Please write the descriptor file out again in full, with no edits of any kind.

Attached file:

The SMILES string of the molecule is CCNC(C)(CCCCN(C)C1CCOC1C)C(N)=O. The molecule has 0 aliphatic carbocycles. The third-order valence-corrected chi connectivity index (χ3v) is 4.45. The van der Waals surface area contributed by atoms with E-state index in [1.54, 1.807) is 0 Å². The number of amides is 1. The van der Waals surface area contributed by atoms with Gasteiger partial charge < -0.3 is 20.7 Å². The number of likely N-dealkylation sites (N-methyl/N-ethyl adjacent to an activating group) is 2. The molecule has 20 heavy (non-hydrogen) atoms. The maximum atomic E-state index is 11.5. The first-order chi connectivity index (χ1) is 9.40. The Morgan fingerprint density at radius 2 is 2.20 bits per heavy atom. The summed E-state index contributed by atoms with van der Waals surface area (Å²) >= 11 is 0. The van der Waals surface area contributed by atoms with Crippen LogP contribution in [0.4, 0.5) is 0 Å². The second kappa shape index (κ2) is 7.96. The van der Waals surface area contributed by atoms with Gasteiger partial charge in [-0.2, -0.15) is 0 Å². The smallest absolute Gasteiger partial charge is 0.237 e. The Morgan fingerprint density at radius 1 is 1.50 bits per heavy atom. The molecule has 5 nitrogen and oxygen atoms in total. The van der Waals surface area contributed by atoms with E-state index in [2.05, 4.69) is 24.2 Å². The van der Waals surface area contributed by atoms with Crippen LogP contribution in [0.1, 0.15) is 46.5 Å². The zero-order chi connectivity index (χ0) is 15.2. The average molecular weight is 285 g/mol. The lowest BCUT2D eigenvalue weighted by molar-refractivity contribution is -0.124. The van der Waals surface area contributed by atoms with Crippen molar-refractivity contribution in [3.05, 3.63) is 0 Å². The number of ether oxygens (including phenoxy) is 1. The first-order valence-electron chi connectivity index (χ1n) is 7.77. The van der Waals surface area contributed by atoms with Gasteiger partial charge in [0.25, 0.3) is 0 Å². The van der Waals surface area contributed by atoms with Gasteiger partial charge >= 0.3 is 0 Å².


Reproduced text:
The SMILES string of the molecule is CCNC(C)(CCCCN(C)C1CCOC1C)C(N)=O. The molecule has 0 aliphatic carbocycles. The third-order valence-corrected chi connectivity index (χ3v) is 4.45. The van der Waals surface area contributed by atoms with E-state index in [1.54, 1.807) is 0 Å². The number of amides is 1. The van der Waals surface area contributed by atoms with Gasteiger partial charge < -0.3 is 20.7 Å². The number of likely N-dealkylation sites (N-methyl/N-ethyl adjacent to an activating group) is 2. The molecule has 20 heavy (non-hydrogen) atoms. The maximum atomic E-state index is 11.5. The first-order chi connectivity index (χ1) is 9.40. The Morgan fingerprint density at radius 2 is 2.20 bits per heavy atom. The summed E-state index contributed by atoms with van der Waals surface area (Å²) >= 11 is 0. The van der Waals surface area contributed by atoms with Crippen LogP contribution in [0.4, 0.5) is 0 Å². The second kappa shape index (κ2) is 7.96. The van der Waals surface area contributed by atoms with Gasteiger partial charge in [-0.2, -0.15) is 0 Å². The smallest absolute Gasteiger partial charge is 0.237 e. The Morgan fingerprint density at radius 1 is 1.50 bits per heavy atom. The molecule has 5 nitrogen and oxygen atoms in total. The van der Waals surface area contributed by atoms with E-state index in [2.05, 4.69) is 24.2 Å². The van der Waals surface area contributed by atoms with Crippen LogP contribution in [0.1, 0.15) is 46.5 Å². The zero-order chi connectivity index (χ0) is 15.2. The average molecular weight is 285 g/mol. The lowest BCUT2D eigenvalue weighted by molar-refractivity contribution is -0.124. The van der Waals surface area contributed by atoms with Crippen molar-refractivity contribution in [3.05, 3.63) is 0 Å². The number of ether oxygens (including phenoxy) is 1. The first-order valence-electron chi connectivity index (χ1n) is 7.77. The van der Waals surface area contributed by atoms with Gasteiger partial charge in [0.25, 0.3) is 0 Å². The van der Waals surface area contributed by atoms with Gasteiger partial charge >= 0.3 is 0 Å².